Perhaps it is only appropriate that a one-time member of the comedy troupe at Second City managed to get Congress all worked up into a frenzy with his recent appearance before a House of Representatives committee studying issues related to migrant laborers.
The last time that a Chicago-connected person managed to get a committee all worked up was probably back when Sammy Sosa said he didn’t speak English well enough to answer their questions about steroids use.
IF ONLY STEPHEN Colbert had taken the same silent treatment, nobody would be upset. Instead, Colbert showed us what a big mouth he has, and how he at heart is an entertainer – even when testifying before Congress.
Colbert, of course, is the guy whose career has peaked with the persona he plays on television – that of a parody of a conservative ideologue television talk show host who spouts off all kinds of stupid remarks that only a nitwit could agree with.
It is his schtick, just like his Comedy Central partner, Jon Stewart, plays the part of a television news anchorman as the forum for his own jokes.
So when I learn that Rep. Steny Hoyer, D-Md., is seriously upset by Colbert’s appearance last week before a House committee (calling his comments “inappropriate”), I have to wonder what Steny is thinking.
GET A CLUE, Steny. Colbert did exactly what one should have expected of him. He played his part of a Republican blowhard who is willing to back anything that has the GOP label attached to it, and if it plays to the segment of the population that wants to think of migrant labor issues in terms of being “foreigners stealing jobs from real people,”
Anybody who thought that Colbert was going to give serious responses to questions put forth by the committee is ignoring two factors.
One is that he is the star of The Colbert Report, in which he plays a character. That character is what was brought before Congress. Two is that, what would Colbert know about migrant workers?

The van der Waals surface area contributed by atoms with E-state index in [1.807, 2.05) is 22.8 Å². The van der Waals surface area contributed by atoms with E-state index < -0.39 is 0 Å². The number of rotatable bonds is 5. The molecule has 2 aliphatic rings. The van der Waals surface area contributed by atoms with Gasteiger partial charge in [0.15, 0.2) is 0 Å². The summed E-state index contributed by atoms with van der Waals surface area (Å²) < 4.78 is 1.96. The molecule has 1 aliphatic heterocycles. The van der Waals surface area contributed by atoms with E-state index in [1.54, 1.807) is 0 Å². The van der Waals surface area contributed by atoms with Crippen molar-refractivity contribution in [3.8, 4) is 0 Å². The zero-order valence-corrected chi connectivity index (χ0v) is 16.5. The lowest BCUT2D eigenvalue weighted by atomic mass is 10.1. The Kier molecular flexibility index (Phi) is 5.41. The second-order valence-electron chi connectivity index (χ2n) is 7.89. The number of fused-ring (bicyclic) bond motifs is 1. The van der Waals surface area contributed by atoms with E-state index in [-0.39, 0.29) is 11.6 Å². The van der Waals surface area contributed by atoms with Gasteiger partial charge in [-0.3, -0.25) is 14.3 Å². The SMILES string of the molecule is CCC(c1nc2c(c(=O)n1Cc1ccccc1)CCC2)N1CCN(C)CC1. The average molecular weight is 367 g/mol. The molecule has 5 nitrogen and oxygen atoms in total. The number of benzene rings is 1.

Even if he wanted to be seriously, he doesn’t have anything real to say.
IT MEANS THAT the real disgust on this “issue” ought to be directed (if anywhere) at the person who invited Colbert to appear before the committee, which he used as a chance to further his public persona.
For the record, that person was Rep. Zoe Lofgren, D-Calif., who chairs the House Judiciary Committee’s immigration subcommittee that Colbert allegedly defiled with his physical presence.
The Christian Science Monitor newspaper reported that Lofgren had hopes that bringing in Colbert would create enough buzz that people would pay attention to the subcommittee, and perhaps even give some thought to the issues confronting migrant farm workers.
Instead, what will be remembered is the sight of Colbert testifying, under oath, that, “I endorse all Republican policy without question.” Which actually is something that would come from the mouths of those right-wing cable television blowhards who defile the airwaves every night much more than Colbert did for one afternoon last week in Washington.
NOT THAT LOFGREN has anything to worry about in terms of political backlash. She is liked in her congressional district, and faces only token opposition. She is returning to Washington following the Nov. 2 elections.
Of course, that goes to show how various members of Congress who are politically safe differ from each other.
People such as our own Sen. Richard Durbin, D-Ill., do things such as file motions that could allow the DREAM Act (the measure relevant to the children of immigrant parents who don’t have a valid visa) to have a chance to come up for a vote some time this year.
Whereas Lofgren goes for the laugh, and lets the one-time Second City understudy to Steve Carell (remember “The 40-Year-Old Virgin”?) mock the Congress on its own turf.
POLITICALLY-INSPIRED COMEDY has come a long way from the days of Rich Little and Vaughn Meader, both of whom were impressionists whose routines were meant to get a chuckle (envision Meader as J.F.K. running through a list of bathroom toys for the first children, ultimately declaring that the inflatable rubber swan belongs to him).
Now, we get actual cracks on the policy questions and the ineptitude in which our elected officials conduct themselves.
What hasn’t changed is that the primary goal of a Little (who did so many impersonations of Ronald Reagan that I know find that schtick annoying) or a Colbert is that their primary goal is a laugh. They’re trying to entertain us.
Only instead of standing in front of a brick wall with a spotlight on himself while telling jokes, Colbert plays the part of a talk-show host who acts like a blowhard. Which is fine. It serves a purpose. But it also is why anyone who thinks they get their “news” from The Daily Show or Colbert Report is almost as big a fool as the members of Congress who thought Colbert was being serious last week.
I CAN’T HELP but think that the political people who are continuing to talk about this and rant and rage about how Colbert “embarrassed America” are going out of their way to grab sufficient lengths of rope by which to hang themselves.
Because you know Colbert, if not Stewart also, will take those snippets, edit them accordingly, and play them over and over for the cheap laugh that they’re worth.